Like much of America and the world, my children and I have been watching the 2018 Winter Olympics. There are more than a few amazing life lessons to be learned from the proceedings.
*If and when you fall, get back up and keep going.
*We can overcome our differences and work together as a team.
*If you try to cheat the system, you will eventually get caught and punished.
*There is no age limit to success.
*The only color of skin is ‘people color’.
*You can overcome your obstacles.
*You don’t have to win to be a winner.
The list goes on and on, including some unexpected lessons derived from a Johnny Weir-Do – not Doe…as in deer (a female deer), do as in hair ‘do’.
If you have been following the PyeongChang Olympic ice skating events at all, then you have probably noticed Johnny and his colorful fashion choices. My children certainly have; after all, they are kind of hard to miss! Whether he is sporting a red, sequined sports jacket or a chunky necklace with zirconiums the size of my hand, his style is always uniquely, distinctly his. And, of course, he always has fabulous hair to match.
As we watched the women’s short programs, Johnny’s face filled our screen in full commentator glory. Of course, his appearance did not disappoint. As he broke down the elements of one of the skaters for our layman understanding, my oldest child suddenly blurted out a very rude, unkind comment about his unique and very prismatic appearance.
I didn’t laugh. I didn’t agree. I certainly didn’t ignore it.
Her father and I both immediately and without hesitation reprimanded and corrected said child. Because it is absolutely unacceptable.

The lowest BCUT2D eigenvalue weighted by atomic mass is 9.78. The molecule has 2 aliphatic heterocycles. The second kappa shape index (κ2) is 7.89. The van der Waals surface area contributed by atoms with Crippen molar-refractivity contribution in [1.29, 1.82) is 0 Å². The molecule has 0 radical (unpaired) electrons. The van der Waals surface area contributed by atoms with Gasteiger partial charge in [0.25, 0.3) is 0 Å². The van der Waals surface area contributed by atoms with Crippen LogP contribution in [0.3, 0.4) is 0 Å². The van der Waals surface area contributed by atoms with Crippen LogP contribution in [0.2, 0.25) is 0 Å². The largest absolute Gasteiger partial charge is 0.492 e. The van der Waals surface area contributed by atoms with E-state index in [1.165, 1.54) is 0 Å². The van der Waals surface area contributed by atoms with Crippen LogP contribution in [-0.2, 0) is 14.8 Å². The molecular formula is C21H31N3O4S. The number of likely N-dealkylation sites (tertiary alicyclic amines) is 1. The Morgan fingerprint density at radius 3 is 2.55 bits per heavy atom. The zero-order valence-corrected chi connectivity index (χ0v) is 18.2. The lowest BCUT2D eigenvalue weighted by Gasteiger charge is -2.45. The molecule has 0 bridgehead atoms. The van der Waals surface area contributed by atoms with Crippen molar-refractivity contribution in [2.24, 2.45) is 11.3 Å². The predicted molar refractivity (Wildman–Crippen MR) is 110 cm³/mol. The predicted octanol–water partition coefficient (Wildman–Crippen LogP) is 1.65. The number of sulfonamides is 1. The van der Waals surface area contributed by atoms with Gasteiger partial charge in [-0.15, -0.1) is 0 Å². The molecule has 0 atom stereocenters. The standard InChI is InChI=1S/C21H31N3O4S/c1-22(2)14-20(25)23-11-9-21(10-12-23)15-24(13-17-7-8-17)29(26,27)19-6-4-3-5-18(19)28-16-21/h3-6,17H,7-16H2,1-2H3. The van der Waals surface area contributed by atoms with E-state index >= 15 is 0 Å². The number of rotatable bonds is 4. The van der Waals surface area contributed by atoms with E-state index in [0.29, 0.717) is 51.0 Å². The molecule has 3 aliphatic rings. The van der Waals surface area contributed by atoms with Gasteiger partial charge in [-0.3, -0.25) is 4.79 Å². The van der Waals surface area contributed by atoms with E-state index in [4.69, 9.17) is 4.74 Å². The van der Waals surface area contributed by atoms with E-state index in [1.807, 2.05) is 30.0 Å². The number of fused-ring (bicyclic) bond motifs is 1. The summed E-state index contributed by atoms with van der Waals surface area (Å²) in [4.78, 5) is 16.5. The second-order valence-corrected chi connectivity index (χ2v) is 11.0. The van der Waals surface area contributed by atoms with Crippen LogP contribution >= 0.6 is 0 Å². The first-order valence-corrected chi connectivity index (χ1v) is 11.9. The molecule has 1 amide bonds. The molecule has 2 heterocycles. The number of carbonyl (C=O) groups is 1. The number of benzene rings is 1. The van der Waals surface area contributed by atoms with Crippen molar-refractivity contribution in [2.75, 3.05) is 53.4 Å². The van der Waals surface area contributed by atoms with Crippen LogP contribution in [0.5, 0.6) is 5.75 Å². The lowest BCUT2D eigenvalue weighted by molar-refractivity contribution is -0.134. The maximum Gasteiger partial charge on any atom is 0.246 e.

We are inborn with the ability to be mean. REALLY mean. Simply take a look at any elementary playground at recess and this fact becomes inarguably apparent. Anyone that doesn’t look, speak, believe, or act the way we do is quickly singled out and outcast. It is our job as parents to quickly admonish and correct this behavior.
Humans are born with an indwelling propensity for cruelty. It is our responsibility as adults to teach our children that this behavior is absolutely, irrefutably, without a shadow of a doubt NOT okay. Just because someone doesn’t fit neatly into our preconceived notions of normalcy does not give us an inalienable right to demean, belittle, bully, or devalue another human being. Ever.
“So God created man in his own image, in the image of God he created him; male and female he created them.” All of them. Not the ones whose looks we find agreeable. Not the ones whose political beliefs we can jig with. Not the ones who love the people we deem okay. Not the ones whose wardrobe we find acceptable.
We do not get to choose, because God already chose. Them.
But He didn’t just leave it there because He knows we royally suck at being kind to one another. He left us explicit instructions. “Love thy neighbor. Pray for your enemy. Turn your cheek. Blessed are the persecuted. If someone takes your cloak, give him your tunic too. Put others before yourself. Whatever you do to the least of these…you do to me.”
Hard stuff. Really hard.